They can say no. I'm not sure how that's a risk, but you might perceive it that way.
It's an entirely different job, but if it's the Company itself that you don't like, lack of promotion and salary increase, then little is different.
I don't know that going back establishes you as a "failure", but you should expect the interviewer to dig into why you left each place and their risk to take you back.
That's what's the biggest consideration, for them; the company's own concerns are what they will focus on the most. I don't see how an unsuccessful interview will necessarily doom your future with the company, though you can certainly play a part in that.
Your alternative choice is to secure employment elsewhere (or return to school) that will impress them in a future interview, more than a few years later.
They know if you made money for them, a large company ought to be able to hire expert number crunchers whom can exactly determine your value. If they hire you back, you stay a week, and they make 100K that's 100K they otherwise would not have had, if you only represent a loss you won't be hired.
If you made money, burned no bridges and were a great employee then there's little risk for them; that's all they need to know.
If there's a lot of training and probationary period, and various excuses to justify reasons to make up a complaint, then they're likely to try to sell you on the idea that you should be paid at the bottom of the scale while you prove yourself over an even greater period of time - despite their 'worried face' and feigned protests that's good for them as you knuckle under, but obviously it's no good for you.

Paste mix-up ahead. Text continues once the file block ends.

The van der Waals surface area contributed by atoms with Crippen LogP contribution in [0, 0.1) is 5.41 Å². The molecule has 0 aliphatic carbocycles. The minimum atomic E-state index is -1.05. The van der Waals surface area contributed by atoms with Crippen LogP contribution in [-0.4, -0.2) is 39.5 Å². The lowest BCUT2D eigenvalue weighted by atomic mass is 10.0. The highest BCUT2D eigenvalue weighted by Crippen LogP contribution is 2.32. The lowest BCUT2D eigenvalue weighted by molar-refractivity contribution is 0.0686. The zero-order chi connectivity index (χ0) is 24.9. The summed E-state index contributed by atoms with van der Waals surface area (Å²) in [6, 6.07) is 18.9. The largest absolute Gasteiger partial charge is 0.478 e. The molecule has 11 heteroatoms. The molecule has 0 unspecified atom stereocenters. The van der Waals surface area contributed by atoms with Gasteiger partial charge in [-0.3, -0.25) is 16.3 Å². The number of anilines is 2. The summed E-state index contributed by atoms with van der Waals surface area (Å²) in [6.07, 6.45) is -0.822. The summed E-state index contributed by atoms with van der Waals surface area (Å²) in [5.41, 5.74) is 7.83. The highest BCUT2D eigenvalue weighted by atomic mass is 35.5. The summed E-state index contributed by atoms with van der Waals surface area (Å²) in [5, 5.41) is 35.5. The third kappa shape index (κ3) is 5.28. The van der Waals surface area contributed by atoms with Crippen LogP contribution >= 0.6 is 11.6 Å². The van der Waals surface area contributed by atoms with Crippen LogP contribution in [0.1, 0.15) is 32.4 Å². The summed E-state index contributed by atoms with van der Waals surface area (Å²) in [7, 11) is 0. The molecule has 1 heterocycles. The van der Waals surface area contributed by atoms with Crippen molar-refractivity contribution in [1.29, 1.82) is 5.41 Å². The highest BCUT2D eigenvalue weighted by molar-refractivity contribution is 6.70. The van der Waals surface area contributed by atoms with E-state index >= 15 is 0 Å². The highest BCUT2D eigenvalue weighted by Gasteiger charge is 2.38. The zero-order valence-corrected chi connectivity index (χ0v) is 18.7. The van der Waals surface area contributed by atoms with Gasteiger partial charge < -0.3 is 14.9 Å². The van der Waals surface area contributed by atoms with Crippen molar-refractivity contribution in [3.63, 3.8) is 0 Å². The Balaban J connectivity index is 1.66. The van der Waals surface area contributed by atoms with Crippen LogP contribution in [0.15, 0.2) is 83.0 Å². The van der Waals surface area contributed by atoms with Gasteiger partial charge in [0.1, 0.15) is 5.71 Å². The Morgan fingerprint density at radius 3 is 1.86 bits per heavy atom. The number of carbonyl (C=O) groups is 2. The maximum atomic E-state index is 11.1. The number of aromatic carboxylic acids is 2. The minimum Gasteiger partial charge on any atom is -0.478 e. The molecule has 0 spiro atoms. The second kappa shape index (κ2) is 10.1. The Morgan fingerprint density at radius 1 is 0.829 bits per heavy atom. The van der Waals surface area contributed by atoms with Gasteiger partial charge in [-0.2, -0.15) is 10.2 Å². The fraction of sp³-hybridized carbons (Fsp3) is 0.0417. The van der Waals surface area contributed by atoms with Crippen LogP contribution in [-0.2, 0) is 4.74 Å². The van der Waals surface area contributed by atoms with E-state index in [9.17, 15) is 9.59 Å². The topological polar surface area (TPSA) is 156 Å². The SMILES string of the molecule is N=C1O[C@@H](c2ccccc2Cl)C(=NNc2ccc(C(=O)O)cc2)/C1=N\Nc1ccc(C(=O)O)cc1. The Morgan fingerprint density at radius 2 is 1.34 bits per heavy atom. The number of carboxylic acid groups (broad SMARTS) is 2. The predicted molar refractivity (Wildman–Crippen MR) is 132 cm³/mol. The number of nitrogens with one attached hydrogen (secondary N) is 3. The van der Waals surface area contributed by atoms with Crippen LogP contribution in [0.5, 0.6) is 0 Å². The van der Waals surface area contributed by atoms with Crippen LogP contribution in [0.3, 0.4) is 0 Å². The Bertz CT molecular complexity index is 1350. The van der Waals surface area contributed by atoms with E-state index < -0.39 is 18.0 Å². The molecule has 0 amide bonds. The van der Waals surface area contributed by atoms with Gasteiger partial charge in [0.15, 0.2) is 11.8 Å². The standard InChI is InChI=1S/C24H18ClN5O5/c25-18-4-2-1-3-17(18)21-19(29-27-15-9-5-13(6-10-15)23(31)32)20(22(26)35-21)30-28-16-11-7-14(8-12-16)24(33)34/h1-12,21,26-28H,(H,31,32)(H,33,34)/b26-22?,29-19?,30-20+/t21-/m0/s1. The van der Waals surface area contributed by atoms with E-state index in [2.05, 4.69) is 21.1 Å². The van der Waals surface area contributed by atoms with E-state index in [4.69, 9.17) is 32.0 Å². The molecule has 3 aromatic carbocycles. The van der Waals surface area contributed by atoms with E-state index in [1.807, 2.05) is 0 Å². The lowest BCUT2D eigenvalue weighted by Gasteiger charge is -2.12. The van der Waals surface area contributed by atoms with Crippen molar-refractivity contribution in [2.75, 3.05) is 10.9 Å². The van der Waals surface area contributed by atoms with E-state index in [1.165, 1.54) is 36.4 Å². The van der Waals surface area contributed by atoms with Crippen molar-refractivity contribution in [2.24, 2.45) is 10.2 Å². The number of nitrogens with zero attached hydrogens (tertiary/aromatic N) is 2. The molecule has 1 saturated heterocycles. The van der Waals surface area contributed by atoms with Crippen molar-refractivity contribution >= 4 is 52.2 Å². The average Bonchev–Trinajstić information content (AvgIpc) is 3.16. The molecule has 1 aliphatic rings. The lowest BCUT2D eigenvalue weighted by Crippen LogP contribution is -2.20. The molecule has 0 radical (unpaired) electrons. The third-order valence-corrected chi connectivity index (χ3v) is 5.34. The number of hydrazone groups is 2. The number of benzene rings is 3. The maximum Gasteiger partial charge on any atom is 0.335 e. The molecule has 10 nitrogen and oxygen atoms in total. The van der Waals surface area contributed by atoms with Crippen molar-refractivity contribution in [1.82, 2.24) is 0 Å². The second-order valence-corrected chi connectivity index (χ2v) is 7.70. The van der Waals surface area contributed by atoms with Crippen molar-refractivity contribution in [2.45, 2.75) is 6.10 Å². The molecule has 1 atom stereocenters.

Your optimal route to return is to make yourself a huge success elsewhere and take various courses over the years to cement your role for returning directly to an executive position with all the perks ...
But if they are large and cheap, and stagnant for advancement, difficult in so many ways, you should consider leaving IS your advancement opportunity and make your success elsewhere - why let them think that no raise and no advancement will bring them crawling back if they leave.
You're sending the wrong message, unless that's the message you most prefer to convey.
Many places are funny about you leaving, after you actually leave. It's leave if you must, it's OK, but we can't pay you anymore. You leave on great terms, everyone is everyone's pal; but when it comes down to it you are crap for having left and there's underlying resentment - at least you'll know what is what sooner than later; and can plan on never returning.
By the same token, IF they seem the least interested you should press for a handsome raise and various perks you didn't have before; if they want you back it's on your terms - that may not be well received but that sends the correct message. It is what I do, but I earn the company too much to let me leave in the first place; though most places don't like to admit it because others would want more money for their years of toiling.
You really need to weigh your own options.
I'm quite sure an early return will invoke the idiom: Same s, different pile.